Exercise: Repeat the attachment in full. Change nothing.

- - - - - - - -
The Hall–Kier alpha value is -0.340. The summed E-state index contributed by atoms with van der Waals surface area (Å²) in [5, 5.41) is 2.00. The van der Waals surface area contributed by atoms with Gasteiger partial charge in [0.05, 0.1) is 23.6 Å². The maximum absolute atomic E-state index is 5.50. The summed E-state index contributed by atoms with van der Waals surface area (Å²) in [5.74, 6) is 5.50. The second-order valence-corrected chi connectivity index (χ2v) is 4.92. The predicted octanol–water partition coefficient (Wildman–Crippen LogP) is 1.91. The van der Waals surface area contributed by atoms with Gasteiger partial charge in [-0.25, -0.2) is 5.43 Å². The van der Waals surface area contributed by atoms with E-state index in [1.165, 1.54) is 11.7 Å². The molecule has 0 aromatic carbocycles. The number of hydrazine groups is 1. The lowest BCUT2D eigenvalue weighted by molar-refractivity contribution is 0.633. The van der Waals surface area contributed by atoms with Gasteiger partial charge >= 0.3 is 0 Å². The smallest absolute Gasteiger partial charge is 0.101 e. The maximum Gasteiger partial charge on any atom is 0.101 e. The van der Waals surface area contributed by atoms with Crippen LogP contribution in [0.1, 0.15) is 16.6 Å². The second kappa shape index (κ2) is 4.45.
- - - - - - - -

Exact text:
The Hall–Kier alpha value is -0.340. The summed E-state index contributed by atoms with van der Waals surface area (Å²) in [5, 5.41) is 2.00. The van der Waals surface area contributed by atoms with Gasteiger partial charge in [0.05, 0.1) is 23.6 Å². The maximum absolute atomic E-state index is 5.50. The summed E-state index contributed by atoms with van der Waals surface area (Å²) in [5.74, 6) is 5.50. The second-order valence-corrected chi connectivity index (χ2v) is 4.92. The predicted octanol–water partition coefficient (Wildman–Crippen LogP) is 1.91. The van der Waals surface area contributed by atoms with Gasteiger partial charge in [-0.25, -0.2) is 5.43 Å². The van der Waals surface area contributed by atoms with E-state index in [1.165, 1.54) is 11.7 Å². The molecule has 0 aromatic carbocycles. The number of hydrazine groups is 1. The lowest BCUT2D eigenvalue weighted by molar-refractivity contribution is 0.633. The van der Waals surface area contributed by atoms with Gasteiger partial charge >= 0.3 is 0 Å². The smallest absolute Gasteiger partial charge is 0.101 e. The maximum Gasteiger partial charge on any atom is 0.101 e. The van der Waals surface area contributed by atoms with Crippen LogP contribution in [0.1, 0.15) is 16.6 Å². The second kappa shape index (κ2) is 4.45.